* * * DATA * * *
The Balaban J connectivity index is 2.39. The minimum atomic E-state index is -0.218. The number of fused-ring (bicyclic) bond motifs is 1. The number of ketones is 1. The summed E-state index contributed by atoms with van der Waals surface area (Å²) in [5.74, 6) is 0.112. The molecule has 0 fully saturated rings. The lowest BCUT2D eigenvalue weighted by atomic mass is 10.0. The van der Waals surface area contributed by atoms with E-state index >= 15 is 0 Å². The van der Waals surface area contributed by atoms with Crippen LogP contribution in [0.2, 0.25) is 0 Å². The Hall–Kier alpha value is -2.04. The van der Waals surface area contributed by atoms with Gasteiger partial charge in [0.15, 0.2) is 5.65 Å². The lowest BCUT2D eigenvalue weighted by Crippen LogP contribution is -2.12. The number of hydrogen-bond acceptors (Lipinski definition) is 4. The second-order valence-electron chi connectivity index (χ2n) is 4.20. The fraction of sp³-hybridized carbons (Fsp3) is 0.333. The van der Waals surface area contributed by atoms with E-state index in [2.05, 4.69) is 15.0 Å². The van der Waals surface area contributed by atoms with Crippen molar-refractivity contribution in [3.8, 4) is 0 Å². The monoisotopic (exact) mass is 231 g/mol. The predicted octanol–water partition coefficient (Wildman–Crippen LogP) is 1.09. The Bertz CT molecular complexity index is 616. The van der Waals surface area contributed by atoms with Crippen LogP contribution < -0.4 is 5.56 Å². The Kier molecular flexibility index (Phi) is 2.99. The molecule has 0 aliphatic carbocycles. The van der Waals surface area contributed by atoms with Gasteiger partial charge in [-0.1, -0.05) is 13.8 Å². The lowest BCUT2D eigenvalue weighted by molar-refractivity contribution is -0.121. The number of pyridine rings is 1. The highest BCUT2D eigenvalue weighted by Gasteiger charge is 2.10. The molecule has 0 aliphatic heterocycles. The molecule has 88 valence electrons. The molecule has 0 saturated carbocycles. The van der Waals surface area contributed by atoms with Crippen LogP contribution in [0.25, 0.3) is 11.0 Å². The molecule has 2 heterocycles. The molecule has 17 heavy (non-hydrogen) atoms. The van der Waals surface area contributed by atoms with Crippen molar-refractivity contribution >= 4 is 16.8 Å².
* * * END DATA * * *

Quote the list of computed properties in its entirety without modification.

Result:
The Balaban J connectivity index is 2.39. The minimum atomic E-state index is -0.218. The number of fused-ring (bicyclic) bond motifs is 1. The number of ketones is 1. The summed E-state index contributed by atoms with van der Waals surface area (Å²) in [5.74, 6) is 0.112. The molecule has 0 fully saturated rings. The lowest BCUT2D eigenvalue weighted by atomic mass is 10.0. The van der Waals surface area contributed by atoms with E-state index >= 15 is 0 Å². The van der Waals surface area contributed by atoms with Crippen LogP contribution in [0.2, 0.25) is 0 Å². The Hall–Kier alpha value is -2.04. The van der Waals surface area contributed by atoms with Gasteiger partial charge in [0.15, 0.2) is 5.65 Å². The lowest BCUT2D eigenvalue weighted by Crippen LogP contribution is -2.12. The number of hydrogen-bond acceptors (Lipinski definition) is 4. The second-order valence-electron chi connectivity index (χ2n) is 4.20. The fraction of sp³-hybridized carbons (Fsp3) is 0.333. The van der Waals surface area contributed by atoms with E-state index in [2.05, 4.69) is 15.0 Å². The van der Waals surface area contributed by atoms with Crippen molar-refractivity contribution in [3.8, 4) is 0 Å². The monoisotopic (exact) mass is 231 g/mol. The predicted octanol–water partition coefficient (Wildman–Crippen LogP) is 1.09. The Bertz CT molecular complexity index is 616. The van der Waals surface area contributed by atoms with Crippen LogP contribution < -0.4 is 5.56 Å². The Kier molecular flexibility index (Phi) is 2.99. The molecule has 0 aliphatic carbocycles. The van der Waals surface area contributed by atoms with Gasteiger partial charge in [-0.1, -0.05) is 13.8 Å². The lowest BCUT2D eigenvalue weighted by molar-refractivity contribution is -0.121. The number of pyridine rings is 1. The highest BCUT2D eigenvalue weighted by Gasteiger charge is 2.10. The molecule has 0 aliphatic heterocycles. The molecule has 88 valence electrons. The molecule has 0 saturated carbocycles. The van der Waals surface area contributed by atoms with Crippen LogP contribution in [0.25, 0.3) is 11.0 Å². The molecule has 2 heterocycles. The molecule has 17 heavy (non-hydrogen) atoms. The van der Waals surface area contributed by atoms with Crippen molar-refractivity contribution >= 4 is 16.8 Å².